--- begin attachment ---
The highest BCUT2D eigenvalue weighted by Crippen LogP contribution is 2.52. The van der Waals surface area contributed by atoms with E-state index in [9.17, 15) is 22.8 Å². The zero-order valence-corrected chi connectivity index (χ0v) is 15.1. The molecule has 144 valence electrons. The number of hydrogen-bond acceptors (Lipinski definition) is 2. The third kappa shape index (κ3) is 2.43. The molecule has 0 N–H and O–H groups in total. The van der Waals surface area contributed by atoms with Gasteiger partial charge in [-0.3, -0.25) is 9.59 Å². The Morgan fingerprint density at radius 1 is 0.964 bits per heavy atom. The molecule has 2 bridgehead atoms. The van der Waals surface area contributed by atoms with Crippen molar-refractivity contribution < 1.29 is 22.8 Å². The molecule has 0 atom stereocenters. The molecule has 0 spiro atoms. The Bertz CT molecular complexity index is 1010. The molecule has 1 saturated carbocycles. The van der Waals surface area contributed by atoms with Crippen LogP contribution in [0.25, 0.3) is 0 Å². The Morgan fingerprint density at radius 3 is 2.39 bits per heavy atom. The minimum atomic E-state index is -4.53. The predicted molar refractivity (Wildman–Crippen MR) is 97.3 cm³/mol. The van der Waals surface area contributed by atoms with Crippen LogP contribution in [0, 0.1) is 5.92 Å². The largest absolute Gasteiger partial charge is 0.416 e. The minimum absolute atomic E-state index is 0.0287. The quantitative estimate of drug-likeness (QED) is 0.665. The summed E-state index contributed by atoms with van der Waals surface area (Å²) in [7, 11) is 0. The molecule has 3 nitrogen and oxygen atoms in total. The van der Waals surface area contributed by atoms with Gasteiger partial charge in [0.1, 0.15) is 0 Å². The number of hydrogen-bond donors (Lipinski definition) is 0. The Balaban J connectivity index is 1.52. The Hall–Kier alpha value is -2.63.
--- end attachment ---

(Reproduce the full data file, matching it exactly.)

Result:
The highest BCUT2D eigenvalue weighted by Crippen LogP contribution is 2.52. The van der Waals surface area contributed by atoms with E-state index in [9.17, 15) is 22.8 Å². The zero-order valence-corrected chi connectivity index (χ0v) is 15.1. The molecule has 144 valence electrons. The number of hydrogen-bond acceptors (Lipinski definition) is 2. The third kappa shape index (κ3) is 2.43. The molecule has 0 N–H and O–H groups in total. The van der Waals surface area contributed by atoms with Gasteiger partial charge in [-0.3, -0.25) is 9.59 Å². The Morgan fingerprint density at radius 1 is 0.964 bits per heavy atom. The molecule has 2 bridgehead atoms. The van der Waals surface area contributed by atoms with Crippen molar-refractivity contribution < 1.29 is 22.8 Å². The molecule has 0 atom stereocenters. The molecule has 0 spiro atoms. The Bertz CT molecular complexity index is 1010. The molecule has 1 saturated carbocycles. The van der Waals surface area contributed by atoms with Crippen LogP contribution in [0.25, 0.3) is 0 Å². The Morgan fingerprint density at radius 3 is 2.39 bits per heavy atom. The minimum atomic E-state index is -4.53. The predicted molar refractivity (Wildman–Crippen MR) is 97.3 cm³/mol. The van der Waals surface area contributed by atoms with Crippen LogP contribution in [0, 0.1) is 5.92 Å². The largest absolute Gasteiger partial charge is 0.416 e. The minimum absolute atomic E-state index is 0.0287. The quantitative estimate of drug-likeness (QED) is 0.665. The summed E-state index contributed by atoms with van der Waals surface area (Å²) in [7, 11) is 0. The molecule has 3 nitrogen and oxygen atoms in total. The van der Waals surface area contributed by atoms with Gasteiger partial charge in [0.1, 0.15) is 0 Å². The number of hydrogen-bond donors (Lipinski definition) is 0. The Balaban J connectivity index is 1.52. The Hall–Kier alpha value is -2.63.